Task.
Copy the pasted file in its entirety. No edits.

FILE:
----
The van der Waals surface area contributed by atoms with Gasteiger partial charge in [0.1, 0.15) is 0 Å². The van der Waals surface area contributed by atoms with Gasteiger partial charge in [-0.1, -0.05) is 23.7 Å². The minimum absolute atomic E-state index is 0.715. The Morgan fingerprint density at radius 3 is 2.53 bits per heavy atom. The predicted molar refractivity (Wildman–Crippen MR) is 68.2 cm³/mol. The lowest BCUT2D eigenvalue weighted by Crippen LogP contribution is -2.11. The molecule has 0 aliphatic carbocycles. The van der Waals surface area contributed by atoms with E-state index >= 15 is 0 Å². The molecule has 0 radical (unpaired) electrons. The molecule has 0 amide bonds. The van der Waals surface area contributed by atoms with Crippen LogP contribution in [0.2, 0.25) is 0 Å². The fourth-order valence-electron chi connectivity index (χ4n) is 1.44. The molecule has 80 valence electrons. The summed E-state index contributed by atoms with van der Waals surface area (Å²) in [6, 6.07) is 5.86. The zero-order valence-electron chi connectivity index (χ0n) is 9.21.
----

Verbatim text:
The van der Waals surface area contributed by atoms with Gasteiger partial charge in [0.1, 0.15) is 0 Å². The van der Waals surface area contributed by atoms with Gasteiger partial charge in [-0.1, -0.05) is 23.7 Å². The minimum absolute atomic E-state index is 0.715. The Morgan fingerprint density at radius 3 is 2.53 bits per heavy atom. The predicted molar refractivity (Wildman–Crippen MR) is 68.2 cm³/mol. The lowest BCUT2D eigenvalue weighted by Crippen LogP contribution is -2.11. The molecule has 0 aliphatic carbocycles. The van der Waals surface area contributed by atoms with E-state index >= 15 is 0 Å². The molecule has 0 radical (unpaired) electrons. The molecule has 0 amide bonds. The van der Waals surface area contributed by atoms with Crippen LogP contribution in [0.2, 0.25) is 0 Å². The fourth-order valence-electron chi connectivity index (χ4n) is 1.44. The molecule has 80 valence electrons. The summed E-state index contributed by atoms with van der Waals surface area (Å²) in [6, 6.07) is 5.86. The zero-order valence-electron chi connectivity index (χ0n) is 9.21.